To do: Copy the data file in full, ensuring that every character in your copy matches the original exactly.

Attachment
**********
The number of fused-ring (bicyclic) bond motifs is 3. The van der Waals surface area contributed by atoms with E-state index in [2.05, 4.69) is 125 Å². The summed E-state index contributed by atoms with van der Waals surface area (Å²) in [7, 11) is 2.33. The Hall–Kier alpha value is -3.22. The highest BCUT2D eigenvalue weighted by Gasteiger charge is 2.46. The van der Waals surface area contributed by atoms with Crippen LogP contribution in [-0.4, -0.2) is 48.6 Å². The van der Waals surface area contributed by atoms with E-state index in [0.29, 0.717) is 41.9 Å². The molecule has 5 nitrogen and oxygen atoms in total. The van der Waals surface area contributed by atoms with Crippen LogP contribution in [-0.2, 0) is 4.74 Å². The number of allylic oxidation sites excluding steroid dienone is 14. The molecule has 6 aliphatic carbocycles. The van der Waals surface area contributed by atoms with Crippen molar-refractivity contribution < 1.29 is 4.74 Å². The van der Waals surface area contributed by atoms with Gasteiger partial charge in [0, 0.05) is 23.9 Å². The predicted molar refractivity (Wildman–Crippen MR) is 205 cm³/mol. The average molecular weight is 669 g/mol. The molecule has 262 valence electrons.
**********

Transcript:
The number of fused-ring (bicyclic) bond motifs is 3. The van der Waals surface area contributed by atoms with E-state index in [2.05, 4.69) is 125 Å². The summed E-state index contributed by atoms with van der Waals surface area (Å²) in [7, 11) is 2.33. The Hall–Kier alpha value is -3.22. The highest BCUT2D eigenvalue weighted by Gasteiger charge is 2.46. The van der Waals surface area contributed by atoms with Crippen LogP contribution in [-0.4, -0.2) is 48.6 Å². The van der Waals surface area contributed by atoms with E-state index in [0.29, 0.717) is 41.9 Å². The molecule has 5 nitrogen and oxygen atoms in total. The van der Waals surface area contributed by atoms with Crippen LogP contribution in [-0.2, 0) is 4.74 Å². The number of allylic oxidation sites excluding steroid dienone is 14. The molecule has 6 aliphatic carbocycles. The van der Waals surface area contributed by atoms with Crippen molar-refractivity contribution < 1.29 is 4.74 Å². The van der Waals surface area contributed by atoms with Gasteiger partial charge in [0, 0.05) is 23.9 Å². The predicted molar refractivity (Wildman–Crippen MR) is 205 cm³/mol. The average molecular weight is 669 g/mol. The molecule has 262 valence electrons.